There are several layout techniques that can be applied to make the overall process model more comprehensible. Layout techniques address the overall presentation, much like the consistency of the flow. Some of these layouting techniques such as the Manhattan layout (otherwise known as the orthogonal layout) have migrated from Very-Large-Scale Integration chip design (VLSI) where all edges are oriented along a the coordinate axes of the diagram into general graph design, and as such can also be applied to process model diagrams. However, this is more a consideration for automatic layout generation, as humans tend to apply this type of layout naturally, aligned with whatever reading direction we are most accustomed to.

The study also references a previous study done by Reijers, Mendling,… called “A Study into the Factors that Influence the Understandability of Business Process Models”. This study identifies two different types of factors: Model factors (relating to the process model itself) and personal factors (relating to the personality and knowledge of the reader).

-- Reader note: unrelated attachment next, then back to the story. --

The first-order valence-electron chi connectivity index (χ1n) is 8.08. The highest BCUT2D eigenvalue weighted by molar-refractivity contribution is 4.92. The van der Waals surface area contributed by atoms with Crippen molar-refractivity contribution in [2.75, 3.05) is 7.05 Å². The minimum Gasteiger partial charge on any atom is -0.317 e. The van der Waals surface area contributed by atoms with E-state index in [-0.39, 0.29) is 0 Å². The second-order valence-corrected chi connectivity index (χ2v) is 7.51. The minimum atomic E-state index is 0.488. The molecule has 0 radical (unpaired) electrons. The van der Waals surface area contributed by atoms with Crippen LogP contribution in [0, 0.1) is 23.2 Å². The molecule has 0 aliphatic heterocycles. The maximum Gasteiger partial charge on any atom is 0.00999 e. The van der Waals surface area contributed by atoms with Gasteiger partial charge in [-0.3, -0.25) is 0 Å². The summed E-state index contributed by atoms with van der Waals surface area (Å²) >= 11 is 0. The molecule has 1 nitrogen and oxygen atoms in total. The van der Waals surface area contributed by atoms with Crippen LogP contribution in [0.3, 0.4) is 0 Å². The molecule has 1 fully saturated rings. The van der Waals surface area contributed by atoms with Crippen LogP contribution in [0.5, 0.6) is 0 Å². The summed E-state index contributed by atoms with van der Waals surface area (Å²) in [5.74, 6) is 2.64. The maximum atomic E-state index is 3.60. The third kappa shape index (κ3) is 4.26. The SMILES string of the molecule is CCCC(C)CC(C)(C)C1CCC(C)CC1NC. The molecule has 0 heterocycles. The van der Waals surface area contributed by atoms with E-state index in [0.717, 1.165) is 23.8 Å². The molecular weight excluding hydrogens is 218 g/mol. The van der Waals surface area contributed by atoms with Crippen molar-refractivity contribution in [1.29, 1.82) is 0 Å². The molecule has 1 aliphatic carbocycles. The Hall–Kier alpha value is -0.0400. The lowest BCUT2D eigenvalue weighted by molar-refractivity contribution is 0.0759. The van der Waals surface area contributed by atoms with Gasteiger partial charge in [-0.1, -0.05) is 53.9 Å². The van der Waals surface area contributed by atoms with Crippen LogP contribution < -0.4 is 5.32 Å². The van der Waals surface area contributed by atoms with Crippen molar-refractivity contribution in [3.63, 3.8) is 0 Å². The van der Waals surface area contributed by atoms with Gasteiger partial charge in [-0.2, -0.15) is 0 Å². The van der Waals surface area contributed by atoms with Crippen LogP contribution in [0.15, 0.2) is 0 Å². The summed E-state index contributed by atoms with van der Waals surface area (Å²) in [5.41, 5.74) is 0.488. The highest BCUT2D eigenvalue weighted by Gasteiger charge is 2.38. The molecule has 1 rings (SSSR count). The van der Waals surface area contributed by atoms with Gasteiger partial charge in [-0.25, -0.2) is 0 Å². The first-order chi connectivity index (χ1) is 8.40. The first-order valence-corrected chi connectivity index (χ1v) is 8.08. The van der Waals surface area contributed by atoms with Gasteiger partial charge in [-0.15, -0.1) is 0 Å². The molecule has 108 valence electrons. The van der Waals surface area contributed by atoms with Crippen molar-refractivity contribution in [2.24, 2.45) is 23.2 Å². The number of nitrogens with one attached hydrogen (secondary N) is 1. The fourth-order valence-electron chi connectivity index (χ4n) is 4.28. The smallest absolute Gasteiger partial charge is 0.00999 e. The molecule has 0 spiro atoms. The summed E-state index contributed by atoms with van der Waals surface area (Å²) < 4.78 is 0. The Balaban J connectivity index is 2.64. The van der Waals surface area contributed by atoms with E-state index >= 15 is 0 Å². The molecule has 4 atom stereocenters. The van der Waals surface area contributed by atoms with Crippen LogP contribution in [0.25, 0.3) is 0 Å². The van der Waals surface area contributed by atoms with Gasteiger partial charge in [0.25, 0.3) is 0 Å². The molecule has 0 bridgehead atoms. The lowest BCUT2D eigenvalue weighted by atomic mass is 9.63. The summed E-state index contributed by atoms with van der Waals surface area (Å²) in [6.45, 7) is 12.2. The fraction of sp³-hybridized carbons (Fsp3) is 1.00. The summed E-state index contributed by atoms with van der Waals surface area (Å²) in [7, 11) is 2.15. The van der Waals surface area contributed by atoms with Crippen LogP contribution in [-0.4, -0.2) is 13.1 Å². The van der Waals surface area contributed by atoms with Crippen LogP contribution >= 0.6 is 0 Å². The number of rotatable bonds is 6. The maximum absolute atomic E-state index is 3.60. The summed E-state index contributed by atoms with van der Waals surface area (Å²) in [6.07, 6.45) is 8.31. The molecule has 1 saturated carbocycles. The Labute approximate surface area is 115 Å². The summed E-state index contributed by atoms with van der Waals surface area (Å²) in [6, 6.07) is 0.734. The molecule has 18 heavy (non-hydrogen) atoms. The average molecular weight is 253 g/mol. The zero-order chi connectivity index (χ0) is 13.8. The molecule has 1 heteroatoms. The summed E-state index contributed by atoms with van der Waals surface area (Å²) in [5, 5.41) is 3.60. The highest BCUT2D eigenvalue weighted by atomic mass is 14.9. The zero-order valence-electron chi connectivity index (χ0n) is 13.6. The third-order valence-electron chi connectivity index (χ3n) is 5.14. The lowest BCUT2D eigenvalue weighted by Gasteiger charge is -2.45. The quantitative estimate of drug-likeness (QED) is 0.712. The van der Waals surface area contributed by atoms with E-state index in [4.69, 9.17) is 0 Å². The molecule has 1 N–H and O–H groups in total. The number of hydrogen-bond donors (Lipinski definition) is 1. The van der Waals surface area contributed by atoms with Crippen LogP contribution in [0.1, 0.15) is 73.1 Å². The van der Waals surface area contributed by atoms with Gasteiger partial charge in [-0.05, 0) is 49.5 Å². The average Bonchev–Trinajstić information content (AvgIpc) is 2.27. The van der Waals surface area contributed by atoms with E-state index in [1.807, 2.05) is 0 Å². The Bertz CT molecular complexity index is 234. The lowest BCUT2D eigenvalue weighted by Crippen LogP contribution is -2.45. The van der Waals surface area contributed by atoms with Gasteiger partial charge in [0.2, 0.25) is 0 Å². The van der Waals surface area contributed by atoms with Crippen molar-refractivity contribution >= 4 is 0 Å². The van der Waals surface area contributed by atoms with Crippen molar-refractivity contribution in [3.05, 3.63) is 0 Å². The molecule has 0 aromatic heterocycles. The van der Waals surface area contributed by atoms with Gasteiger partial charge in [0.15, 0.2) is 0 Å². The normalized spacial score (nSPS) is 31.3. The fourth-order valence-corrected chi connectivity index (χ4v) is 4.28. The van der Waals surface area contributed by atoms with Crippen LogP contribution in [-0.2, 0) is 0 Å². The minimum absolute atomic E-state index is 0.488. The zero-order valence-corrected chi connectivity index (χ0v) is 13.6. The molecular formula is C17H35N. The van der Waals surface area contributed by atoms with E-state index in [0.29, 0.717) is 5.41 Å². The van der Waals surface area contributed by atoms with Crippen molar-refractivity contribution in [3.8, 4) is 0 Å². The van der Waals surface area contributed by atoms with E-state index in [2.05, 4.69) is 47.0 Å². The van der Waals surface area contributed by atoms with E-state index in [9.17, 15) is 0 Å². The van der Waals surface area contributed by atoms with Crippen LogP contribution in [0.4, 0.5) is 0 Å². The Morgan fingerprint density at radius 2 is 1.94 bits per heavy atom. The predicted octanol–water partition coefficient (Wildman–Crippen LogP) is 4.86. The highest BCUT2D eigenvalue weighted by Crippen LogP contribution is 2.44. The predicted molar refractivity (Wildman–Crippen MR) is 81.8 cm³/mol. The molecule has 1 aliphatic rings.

Model factors act on the process model characteristics, of which the more obvious ones are density and structuredness. These factors can have several measuring points of which the study proposes the following:

  • Abstraction Gradient: A quantification of the grouping capabilities of the model notation. Most notations are abstraction-hating since there is no straight-forward possibility to group together elements that are closely related to each other.
  • Hard Mental Operations: The complexity of the model depends for a large part on the number of elements in the diagram, as well as the number of different elements. The more complex and large a model becomes, the harder it is to easily understand how the process works.
  • Hidden Dependencies: The visibility of all dependencies. Are there dependencies not shown or easily deduced from the model. This is a concept that typically pops up in BPMN when we have several branches splitting of other branches, and it becomes more difficult to gauge which merge gateway is related to which split gateway. Especially when the gateway has been dropped, and is implicitly there.